“No, nor did I; that’s the point!  But her car is parked there…”

“That’s the thing Mr Hallcroft.  It isn’t.”

“What?”

“There was no sign of a car.  Nothing.”

Patrick regarded the detective constable blankly.  “It was there, and it was locked.  I don’t believe you.”

“To be honest, it’s immaterial whether you believe me or not.  We haven’t found the vehicle.  So as far as we’re concerned, if Miss Eversley is missing at all, the most likely explanation is that she has simply gone away for a few days.  She is an adult, and no-one from her family has reported her missing.  We might pursue her for theft and any part she played in the damage to your father’s property, but otherwise the police can’t be involved.  I’m sorry.”

 

Ah, we are only human, are we not?  Patrick’s conviction was total:  Karen already held an unassailable place in his heart.  She was his chosen; the one he would spend a lifetime beside if he could.  And only those who have loved and lost could ever understand his agony of fear for her.  Yet it would be wrong to assume that other counsels could not plant a tiny worm where such pure flowers grew.  Driving through the town after his visit to Caleybridge Police Station the detective’s explanation of the previous day’s events picked at the locks of his devotion.  He was not a fool.  In his imagination, he extrapolated upon their interview.

“Tell me, sir, how long have you known Miss Eversley?”

“A few weeks.”

“Really?  As long as that.  Were you intimate with her?”

“Well, yes.”

“Well yes.  And what do you know about Miss Eversley’s past?”

“She had a sister.”

Slowly, as if writing this down:  “She – had – a – sister.  What was her sister’s name?”

“I don’t know.”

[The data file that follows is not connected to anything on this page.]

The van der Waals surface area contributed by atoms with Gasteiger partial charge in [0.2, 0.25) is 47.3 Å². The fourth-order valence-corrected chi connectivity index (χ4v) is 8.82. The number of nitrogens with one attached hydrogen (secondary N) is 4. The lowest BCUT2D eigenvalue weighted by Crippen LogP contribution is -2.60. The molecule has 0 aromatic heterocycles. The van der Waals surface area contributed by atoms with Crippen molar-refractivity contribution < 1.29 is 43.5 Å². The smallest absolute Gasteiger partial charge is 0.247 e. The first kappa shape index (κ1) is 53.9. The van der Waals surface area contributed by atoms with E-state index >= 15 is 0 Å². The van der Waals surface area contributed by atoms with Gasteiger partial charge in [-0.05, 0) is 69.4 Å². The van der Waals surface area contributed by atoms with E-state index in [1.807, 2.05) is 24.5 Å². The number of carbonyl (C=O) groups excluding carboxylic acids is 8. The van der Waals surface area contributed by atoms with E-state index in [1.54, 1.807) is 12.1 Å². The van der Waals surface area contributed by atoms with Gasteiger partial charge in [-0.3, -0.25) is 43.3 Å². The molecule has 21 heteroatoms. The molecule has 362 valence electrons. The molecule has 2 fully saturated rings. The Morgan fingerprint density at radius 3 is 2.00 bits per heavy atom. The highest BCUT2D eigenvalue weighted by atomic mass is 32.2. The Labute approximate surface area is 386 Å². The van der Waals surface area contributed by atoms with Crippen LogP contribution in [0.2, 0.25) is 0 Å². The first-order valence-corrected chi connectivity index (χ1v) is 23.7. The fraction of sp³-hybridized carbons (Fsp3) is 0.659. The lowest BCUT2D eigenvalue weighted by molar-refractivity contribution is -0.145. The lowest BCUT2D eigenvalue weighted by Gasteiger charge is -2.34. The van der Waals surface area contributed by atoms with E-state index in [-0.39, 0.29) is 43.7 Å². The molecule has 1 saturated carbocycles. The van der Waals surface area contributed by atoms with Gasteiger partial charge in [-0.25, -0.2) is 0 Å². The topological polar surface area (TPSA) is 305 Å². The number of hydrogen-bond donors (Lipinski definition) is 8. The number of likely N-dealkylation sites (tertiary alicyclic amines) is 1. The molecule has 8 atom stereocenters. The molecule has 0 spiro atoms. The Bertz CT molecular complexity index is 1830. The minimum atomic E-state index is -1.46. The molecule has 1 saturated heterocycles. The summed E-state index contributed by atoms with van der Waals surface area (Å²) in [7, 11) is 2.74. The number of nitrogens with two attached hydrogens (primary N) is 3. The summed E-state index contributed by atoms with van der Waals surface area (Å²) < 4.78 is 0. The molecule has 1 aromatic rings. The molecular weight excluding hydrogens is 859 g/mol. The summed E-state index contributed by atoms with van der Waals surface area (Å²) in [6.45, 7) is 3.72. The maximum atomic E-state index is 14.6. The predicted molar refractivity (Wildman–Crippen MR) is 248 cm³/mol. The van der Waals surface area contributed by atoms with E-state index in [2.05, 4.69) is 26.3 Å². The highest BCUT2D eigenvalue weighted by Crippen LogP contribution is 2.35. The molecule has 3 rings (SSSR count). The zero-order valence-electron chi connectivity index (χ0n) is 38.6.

“Where did Miss Eversley go to school?”

“I don’t know.”

“Has she any close friends?”

“I don’t know.”

 I don’t know.  I don’t know.

Now, when it counted, he was discovering how little he did know about the woman who had entered his life.  He had to believe what the policeman had told him.  The car had been removed.  After he left could Karen have returned in the night and driven away from that muddied lane?  If so, where?  Where would Karen, feeling afraid, seek shelter?  And if she had found refuge, why had she not called to tell him she was safe?  There was, of course, an alternative answer he did not want to contemplate; that she had winged her little car up the A38, so by now she could be with Tim Birchinall in London.  Birchinall, his rival!  He baulked at the thought, not really believing she could do that to him so coldly, but knowing she was in fear of her big, aggressive Mr Nasty, and that might be enough to make a renewed relationship with a rugby playing policeman a temptation she couldn’t resist.

Only Karen’s mother was at home when he pressed the doorbell that afternoon.  A matronly figure whose apron was wrapped about her by her personality, she greeted him effusively.